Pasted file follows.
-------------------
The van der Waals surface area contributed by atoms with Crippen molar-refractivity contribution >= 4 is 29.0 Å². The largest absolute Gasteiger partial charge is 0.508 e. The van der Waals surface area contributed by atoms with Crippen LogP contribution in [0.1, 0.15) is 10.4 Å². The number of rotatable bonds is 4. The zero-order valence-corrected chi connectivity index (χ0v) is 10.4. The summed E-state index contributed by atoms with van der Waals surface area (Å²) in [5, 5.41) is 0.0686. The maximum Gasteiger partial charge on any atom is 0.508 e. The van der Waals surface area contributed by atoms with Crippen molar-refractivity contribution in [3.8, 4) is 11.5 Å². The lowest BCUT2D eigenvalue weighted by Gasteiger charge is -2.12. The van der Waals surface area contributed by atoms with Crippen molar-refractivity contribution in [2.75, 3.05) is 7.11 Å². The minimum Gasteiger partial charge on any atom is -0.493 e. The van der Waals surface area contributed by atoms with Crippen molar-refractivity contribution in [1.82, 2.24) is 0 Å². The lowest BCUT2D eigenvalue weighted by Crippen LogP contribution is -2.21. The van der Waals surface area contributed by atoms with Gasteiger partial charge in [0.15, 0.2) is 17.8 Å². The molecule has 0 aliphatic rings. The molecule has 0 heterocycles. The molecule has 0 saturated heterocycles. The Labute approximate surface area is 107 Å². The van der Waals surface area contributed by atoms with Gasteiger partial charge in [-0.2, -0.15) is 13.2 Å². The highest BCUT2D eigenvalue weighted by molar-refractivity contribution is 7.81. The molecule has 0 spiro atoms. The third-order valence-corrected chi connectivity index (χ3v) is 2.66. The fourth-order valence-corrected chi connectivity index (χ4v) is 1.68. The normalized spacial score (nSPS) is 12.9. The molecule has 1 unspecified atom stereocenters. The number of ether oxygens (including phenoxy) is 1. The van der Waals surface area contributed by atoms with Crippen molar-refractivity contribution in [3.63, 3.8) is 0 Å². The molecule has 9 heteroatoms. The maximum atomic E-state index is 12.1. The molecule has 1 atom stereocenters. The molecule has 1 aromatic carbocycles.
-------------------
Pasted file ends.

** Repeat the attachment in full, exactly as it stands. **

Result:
The van der Waals surface area contributed by atoms with Crippen molar-refractivity contribution >= 4 is 29.0 Å². The largest absolute Gasteiger partial charge is 0.508 e. The van der Waals surface area contributed by atoms with Crippen LogP contribution in [0.1, 0.15) is 10.4 Å². The number of rotatable bonds is 4. The zero-order valence-corrected chi connectivity index (χ0v) is 10.4. The summed E-state index contributed by atoms with van der Waals surface area (Å²) in [5, 5.41) is 0.0686. The maximum Gasteiger partial charge on any atom is 0.508 e. The van der Waals surface area contributed by atoms with Crippen molar-refractivity contribution in [3.8, 4) is 11.5 Å². The lowest BCUT2D eigenvalue weighted by Gasteiger charge is -2.12. The van der Waals surface area contributed by atoms with Crippen molar-refractivity contribution in [2.75, 3.05) is 7.11 Å². The minimum Gasteiger partial charge on any atom is -0.493 e. The van der Waals surface area contributed by atoms with Crippen molar-refractivity contribution in [1.82, 2.24) is 0 Å². The lowest BCUT2D eigenvalue weighted by Crippen LogP contribution is -2.21. The van der Waals surface area contributed by atoms with Gasteiger partial charge in [0.15, 0.2) is 17.8 Å². The molecule has 0 aliphatic rings. The molecule has 0 heterocycles. The molecule has 0 saturated heterocycles. The Labute approximate surface area is 107 Å². The van der Waals surface area contributed by atoms with Gasteiger partial charge in [-0.2, -0.15) is 13.2 Å². The highest BCUT2D eigenvalue weighted by molar-refractivity contribution is 7.81. The molecule has 0 spiro atoms. The third-order valence-corrected chi connectivity index (χ3v) is 2.66. The fourth-order valence-corrected chi connectivity index (χ4v) is 1.68. The normalized spacial score (nSPS) is 12.9. The molecule has 1 unspecified atom stereocenters. The number of ether oxygens (including phenoxy) is 1. The van der Waals surface area contributed by atoms with Crippen molar-refractivity contribution in [3.63, 3.8) is 0 Å². The molecule has 9 heteroatoms. The maximum atomic E-state index is 12.1. The molecule has 1 atom stereocenters. The molecule has 1 aromatic carbocycles.